A winning formula of indulgent ingredients and innovative recipes has helped ring doughnuts drive growth in the market, says BakeMark UK. Made famous in the US, these fun and appetising treats have caught the imagination of consumers here, experiencing a 49 per cent rise in sales.As the parallel trend for licensed goods continues to gain momentum, BakeMark UK has made it easy for bakers to get on board. Following the Smarties doughnut’s success, its range of Nestlé-branded ring doughnuts now includes two more sweetshop favourites, Rolo and Toffee Crisp.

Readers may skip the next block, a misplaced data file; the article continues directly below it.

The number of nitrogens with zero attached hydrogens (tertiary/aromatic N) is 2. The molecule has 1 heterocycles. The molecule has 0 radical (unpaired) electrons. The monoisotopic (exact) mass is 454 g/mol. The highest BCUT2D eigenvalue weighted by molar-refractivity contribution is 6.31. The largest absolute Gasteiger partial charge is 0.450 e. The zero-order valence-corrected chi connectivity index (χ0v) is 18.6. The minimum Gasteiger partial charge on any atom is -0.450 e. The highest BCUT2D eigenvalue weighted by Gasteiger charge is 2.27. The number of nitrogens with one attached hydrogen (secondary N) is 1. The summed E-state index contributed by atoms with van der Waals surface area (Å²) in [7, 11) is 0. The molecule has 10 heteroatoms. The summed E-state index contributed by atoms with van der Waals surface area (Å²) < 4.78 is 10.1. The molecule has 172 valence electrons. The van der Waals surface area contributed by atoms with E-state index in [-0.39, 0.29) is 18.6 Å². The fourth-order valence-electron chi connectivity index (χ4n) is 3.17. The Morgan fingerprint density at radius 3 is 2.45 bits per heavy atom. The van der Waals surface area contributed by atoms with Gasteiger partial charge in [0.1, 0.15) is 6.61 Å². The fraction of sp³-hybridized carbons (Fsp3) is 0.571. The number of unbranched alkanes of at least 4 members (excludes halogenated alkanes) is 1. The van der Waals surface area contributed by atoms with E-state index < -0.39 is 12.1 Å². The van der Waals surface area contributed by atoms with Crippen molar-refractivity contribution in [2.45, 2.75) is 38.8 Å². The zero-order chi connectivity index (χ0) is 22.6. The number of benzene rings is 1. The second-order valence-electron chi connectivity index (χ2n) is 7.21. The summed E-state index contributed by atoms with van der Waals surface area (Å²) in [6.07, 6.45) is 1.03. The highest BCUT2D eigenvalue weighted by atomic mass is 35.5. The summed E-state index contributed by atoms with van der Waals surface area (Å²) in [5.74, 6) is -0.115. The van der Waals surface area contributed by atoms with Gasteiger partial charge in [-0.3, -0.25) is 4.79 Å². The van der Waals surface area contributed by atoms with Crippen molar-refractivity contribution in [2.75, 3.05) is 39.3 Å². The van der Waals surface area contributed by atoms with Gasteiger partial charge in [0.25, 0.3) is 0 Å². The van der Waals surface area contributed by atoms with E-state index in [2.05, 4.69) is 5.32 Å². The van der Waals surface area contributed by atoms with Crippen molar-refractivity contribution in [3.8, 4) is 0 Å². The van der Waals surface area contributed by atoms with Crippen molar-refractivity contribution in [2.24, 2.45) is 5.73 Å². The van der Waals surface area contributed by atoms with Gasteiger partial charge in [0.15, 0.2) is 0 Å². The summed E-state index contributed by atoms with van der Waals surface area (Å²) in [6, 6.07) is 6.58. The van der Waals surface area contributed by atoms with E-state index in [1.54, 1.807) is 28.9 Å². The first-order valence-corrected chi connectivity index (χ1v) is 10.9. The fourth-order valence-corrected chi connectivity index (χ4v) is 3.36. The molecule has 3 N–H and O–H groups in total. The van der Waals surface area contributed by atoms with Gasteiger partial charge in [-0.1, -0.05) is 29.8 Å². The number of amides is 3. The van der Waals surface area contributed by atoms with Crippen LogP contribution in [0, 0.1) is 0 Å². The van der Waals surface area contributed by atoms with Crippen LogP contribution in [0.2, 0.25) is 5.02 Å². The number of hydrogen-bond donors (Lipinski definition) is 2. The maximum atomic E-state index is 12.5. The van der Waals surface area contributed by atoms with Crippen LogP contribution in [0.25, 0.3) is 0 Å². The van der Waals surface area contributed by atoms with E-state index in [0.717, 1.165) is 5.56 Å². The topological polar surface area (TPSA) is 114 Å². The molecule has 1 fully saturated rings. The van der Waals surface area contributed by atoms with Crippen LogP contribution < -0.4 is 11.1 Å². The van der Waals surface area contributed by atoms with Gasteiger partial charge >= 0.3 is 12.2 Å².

The USC Sports Business Association hosted a panel Tuesday in the Ronald Tutor Campus Center with industry leaders Jeff Borris, a sports agent at Beverly Hills Sports Council; Steve Harden, Vice President of Sales at Oakley; Brendan Meyer, Senior Director of Digital Marketing at Wasserman Media Group; and Ryan Lawrence, Vice President of Business Development and Strategy at Relativity Sports.The event began with an introduction to the panel by senior Annenberg lecturer and Sports Business Association faculty advisor Jeff Fellenzer. Fellenzer dove right into a spirited conversation with the group, asking how they got to their current positions and what they look for in job candidates at their respective companies.Panelists share their success stories and advice with students. — Hailey SayeghBorris discussed his career path through law school along with how networking and persistence helped get him started.“A friend of mine from elementary school who was working full-time at BHSC invited me down to spring training while I was interning and I was able to recruit Jose Canseco as a client. It just took off from there,” Borris said. “It worked out so well I had to rearrange my law classes since I was so busy at work.”He has since negotiated over $1 billion worth of sports contracts for BHSC.Lawrence began his career on Wall Street and followed up by getting his MBA at USC Marshall School of Business four years ago.“Everyday when I go to work I’m excited about what I want to do [and] I was able to find my true passion and parlay a lot of what I learned on Wall Street into my current position,” Lawrence said. “USC was where I was able to hone in on my skills and really get a better understanding of what I wanted to do.”When questioned about a typical day in the life of each panelist, they all laughed and agreed that no two days were alike.“It depends on what time of the year it is,” Borris said. “Baseball’s offseason is my busy season, especially during salary arbitration when we have to prepare cases for each of our clients who are going through a process similar to a trial, which is where my law degree kicks in.”Harden splits his time between Northern California, where his family lives, and Oakley’s headquarters in Orange County.“I usually like to start my day around 6 a.m. and jump right into my work which then switches into meetings with my team,” he said. “Oakley has a young team in our office, which helps keep things moving and motivates me to always be on my toes.”USC alumnus Brennan Meyer started out in athlete marketing and has been with Wasserman Media for seven years. Meyer focused his words for the students on the importance of relationship building to growing a career in the sports business.“Its all about your ability to interact and carry on relationships with people,” Meyer said. “You never know when one person you were working with who is in a junior role on a deal will get a new job and become a decision maker at another company, that’s where the relationships come into play.”A theme echoed throughout the night by both Fellenzer and the panelists was how vital networking was to their own success and the future success of students in the audience. Harden asked the audience how many students had a LinkedIn account.“If you want to connect with me, send me a note and not just a general LinkedIn invitation, give me a reason to want to call you back,” he said.Sports Business Association President Brennan Wise, a sophomore majoring in business administration, was extremely pleased with the groups first event.“We were so excited to have such a great turnout at our first panel event,” he said. “Our goal is to engage as many students as possible across USC that are interested in Sports and Business by providing them with access to talented professionals in the Los Angeles area.”Fellenzer closed out the evening by discussing how important it is that all students, especially those in the Sports Business Association take advantage of the resources USC has to offer.“One of the great things about being at USC is the opportunity to connect with top people in their respective industries, in this case its sports and business,” Fellenzer said. “It shows how strong the USC brand is when industry leaders are willing to take time to connect with students and give them insight as to what its really like on the front line of their business.”Editor’s note: This post has been updated.